Surprise jump in health insurance coverage, claims
October 22, 2008
MEDIA RELEASE – FOR IMMEDIATE USE
Surprise jump in health insurance coverage and claims - HFANZ
Health insurance coverage has shown resilience in the September quarter with modest growth in lives covered, despite deteriorating economic conditions, according to the Health Funds Association (HFANZ).
Health insurers recorded an extra 5500 lives covered in the three months to September 30, 2008, an increase of 0.4 percent bringing the total number of New Zealanders with health insurance to 1.395 million, HFANZ executive director Roger Styles said today.
“There was an expectation of a reasonably flat quarter, following a slowdown in growth in the June quarter and the economy going into recession. So the increase is a bit of a surprise,” he said.
In the 12 months to the end of September, 13,500 more people took out health insurance policies, representing 1.0 percent growth on the September 2007 year. Significant gains were noticed in the 60-64 age bracket, where the number of new policies grew 6.6 percent in the year.
Claims paid in the last year jumped 12.6 percent to $676 million – an increase of $76 million on the September 2007 year’s $600 million in claims. Mr Styles said tightening up of access to elective surgery in the public sector was a significant factor, leading to higher usage of the private sector. He also cited continued increases in healthcare costs which have been running ahead of general inflation rate in recent years.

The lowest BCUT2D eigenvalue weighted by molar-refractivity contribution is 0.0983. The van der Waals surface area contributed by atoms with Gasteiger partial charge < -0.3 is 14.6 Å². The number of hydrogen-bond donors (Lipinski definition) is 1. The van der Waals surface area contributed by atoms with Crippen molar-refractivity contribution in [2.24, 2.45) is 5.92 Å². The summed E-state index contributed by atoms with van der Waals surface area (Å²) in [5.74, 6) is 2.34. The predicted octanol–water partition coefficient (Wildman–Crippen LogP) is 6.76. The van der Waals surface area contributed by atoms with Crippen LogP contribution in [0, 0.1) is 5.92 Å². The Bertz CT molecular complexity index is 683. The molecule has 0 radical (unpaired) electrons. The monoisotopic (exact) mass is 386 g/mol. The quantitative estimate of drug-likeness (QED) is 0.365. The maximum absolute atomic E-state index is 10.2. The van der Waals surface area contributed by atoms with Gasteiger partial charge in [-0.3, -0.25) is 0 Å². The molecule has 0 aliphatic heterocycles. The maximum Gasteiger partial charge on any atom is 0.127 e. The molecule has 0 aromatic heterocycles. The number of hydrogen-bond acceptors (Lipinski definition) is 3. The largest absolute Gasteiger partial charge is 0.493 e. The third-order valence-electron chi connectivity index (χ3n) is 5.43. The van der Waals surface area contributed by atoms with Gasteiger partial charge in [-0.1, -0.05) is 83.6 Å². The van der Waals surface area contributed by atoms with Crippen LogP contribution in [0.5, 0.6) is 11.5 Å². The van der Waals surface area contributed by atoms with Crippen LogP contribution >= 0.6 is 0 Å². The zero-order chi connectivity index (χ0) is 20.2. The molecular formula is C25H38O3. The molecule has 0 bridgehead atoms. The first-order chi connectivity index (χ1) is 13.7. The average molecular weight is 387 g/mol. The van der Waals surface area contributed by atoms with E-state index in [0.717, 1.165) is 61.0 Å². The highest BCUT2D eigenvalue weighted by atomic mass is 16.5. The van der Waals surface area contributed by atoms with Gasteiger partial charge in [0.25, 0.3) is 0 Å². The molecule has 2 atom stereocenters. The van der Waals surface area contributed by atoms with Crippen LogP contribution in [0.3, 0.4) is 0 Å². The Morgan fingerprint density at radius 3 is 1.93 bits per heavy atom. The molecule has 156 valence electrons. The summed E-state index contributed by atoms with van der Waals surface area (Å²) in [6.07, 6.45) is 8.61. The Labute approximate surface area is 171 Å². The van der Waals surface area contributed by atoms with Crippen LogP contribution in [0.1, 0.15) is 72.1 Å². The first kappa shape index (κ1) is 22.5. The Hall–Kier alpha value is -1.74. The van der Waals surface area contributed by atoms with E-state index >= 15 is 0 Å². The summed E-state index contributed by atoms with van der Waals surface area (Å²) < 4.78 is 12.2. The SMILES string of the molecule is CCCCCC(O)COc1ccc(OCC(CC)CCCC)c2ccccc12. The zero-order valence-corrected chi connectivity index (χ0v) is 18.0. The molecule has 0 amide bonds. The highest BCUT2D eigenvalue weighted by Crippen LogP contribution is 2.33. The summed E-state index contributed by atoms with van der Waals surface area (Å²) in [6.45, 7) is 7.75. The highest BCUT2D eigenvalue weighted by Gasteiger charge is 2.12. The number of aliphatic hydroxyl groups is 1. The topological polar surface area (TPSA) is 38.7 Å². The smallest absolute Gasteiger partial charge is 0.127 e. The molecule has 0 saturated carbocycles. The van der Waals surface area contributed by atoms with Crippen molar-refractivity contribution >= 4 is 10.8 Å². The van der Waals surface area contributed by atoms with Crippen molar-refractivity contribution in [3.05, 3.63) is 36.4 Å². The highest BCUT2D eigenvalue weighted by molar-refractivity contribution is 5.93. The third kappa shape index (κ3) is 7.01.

“The CPI data out yesterday showed hospital costs had risen by 7.1 percent in the year to September,” he said.
Despite the increase in coverage this quarter, Mr Styles said the immediate outlook remained relatively flat, which could cause greater pressure on public hospitals.
“Because the private sector funds around 60 percent of elective surgery, people with health insurance are relieving significant pressure from the public system. If health insurance growth continues to slow or even dips slightly, the pressure on public hospitals is likely to get much worse,” Mr Styles said.
ENDS. (Three-page statistical summary (PDF) attached.)